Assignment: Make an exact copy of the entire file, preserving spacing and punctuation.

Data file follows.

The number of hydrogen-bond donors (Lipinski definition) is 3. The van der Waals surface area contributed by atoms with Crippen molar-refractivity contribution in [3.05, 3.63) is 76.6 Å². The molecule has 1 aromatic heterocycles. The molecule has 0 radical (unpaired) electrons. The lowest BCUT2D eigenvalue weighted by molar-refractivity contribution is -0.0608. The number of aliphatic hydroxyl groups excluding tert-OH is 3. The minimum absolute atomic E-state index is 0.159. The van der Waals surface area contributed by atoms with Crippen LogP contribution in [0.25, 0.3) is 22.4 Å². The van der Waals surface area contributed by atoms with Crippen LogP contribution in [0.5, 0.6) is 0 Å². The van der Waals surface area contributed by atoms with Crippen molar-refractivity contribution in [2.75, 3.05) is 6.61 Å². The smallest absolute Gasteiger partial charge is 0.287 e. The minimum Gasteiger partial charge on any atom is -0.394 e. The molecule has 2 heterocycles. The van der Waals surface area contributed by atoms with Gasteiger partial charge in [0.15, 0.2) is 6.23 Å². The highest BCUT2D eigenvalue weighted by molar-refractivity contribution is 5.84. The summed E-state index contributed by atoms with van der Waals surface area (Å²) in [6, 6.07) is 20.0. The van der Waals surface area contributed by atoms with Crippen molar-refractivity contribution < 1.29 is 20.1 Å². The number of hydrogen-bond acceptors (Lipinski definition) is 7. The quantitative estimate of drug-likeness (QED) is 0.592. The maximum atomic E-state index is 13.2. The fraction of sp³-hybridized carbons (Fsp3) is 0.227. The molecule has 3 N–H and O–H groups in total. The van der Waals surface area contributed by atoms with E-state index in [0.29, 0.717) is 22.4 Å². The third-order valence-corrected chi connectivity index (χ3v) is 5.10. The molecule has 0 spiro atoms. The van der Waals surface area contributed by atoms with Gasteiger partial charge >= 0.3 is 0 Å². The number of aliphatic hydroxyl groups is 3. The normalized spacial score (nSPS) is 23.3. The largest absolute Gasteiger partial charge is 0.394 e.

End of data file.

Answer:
The number of hydrogen-bond donors (Lipinski definition) is 3. The van der Waals surface area contributed by atoms with Crippen molar-refractivity contribution in [3.05, 3.63) is 76.6 Å². The molecule has 1 aromatic heterocycles. The molecule has 0 radical (unpaired) electrons. The lowest BCUT2D eigenvalue weighted by molar-refractivity contribution is -0.0608. The number of aliphatic hydroxyl groups excluding tert-OH is 3. The minimum absolute atomic E-state index is 0.159. The van der Waals surface area contributed by atoms with Crippen LogP contribution in [0.25, 0.3) is 22.4 Å². The van der Waals surface area contributed by atoms with Crippen LogP contribution in [0.5, 0.6) is 0 Å². The van der Waals surface area contributed by atoms with Crippen molar-refractivity contribution in [2.75, 3.05) is 6.61 Å². The smallest absolute Gasteiger partial charge is 0.287 e. The minimum Gasteiger partial charge on any atom is -0.394 e. The molecule has 2 heterocycles. The van der Waals surface area contributed by atoms with Gasteiger partial charge in [0.15, 0.2) is 6.23 Å². The highest BCUT2D eigenvalue weighted by molar-refractivity contribution is 5.84. The summed E-state index contributed by atoms with van der Waals surface area (Å²) in [6, 6.07) is 20.0. The van der Waals surface area contributed by atoms with Crippen molar-refractivity contribution < 1.29 is 20.1 Å². The number of hydrogen-bond acceptors (Lipinski definition) is 7. The quantitative estimate of drug-likeness (QED) is 0.592. The maximum atomic E-state index is 13.2. The fraction of sp³-hybridized carbons (Fsp3) is 0.227. The molecule has 3 N–H and O–H groups in total. The van der Waals surface area contributed by atoms with E-state index in [0.29, 0.717) is 22.4 Å². The third-order valence-corrected chi connectivity index (χ3v) is 5.10. The molecule has 0 spiro atoms. The van der Waals surface area contributed by atoms with Gasteiger partial charge >= 0.3 is 0 Å². The number of aliphatic hydroxyl groups is 3. The normalized spacial score (nSPS) is 23.3. The largest absolute Gasteiger partial charge is 0.394 e.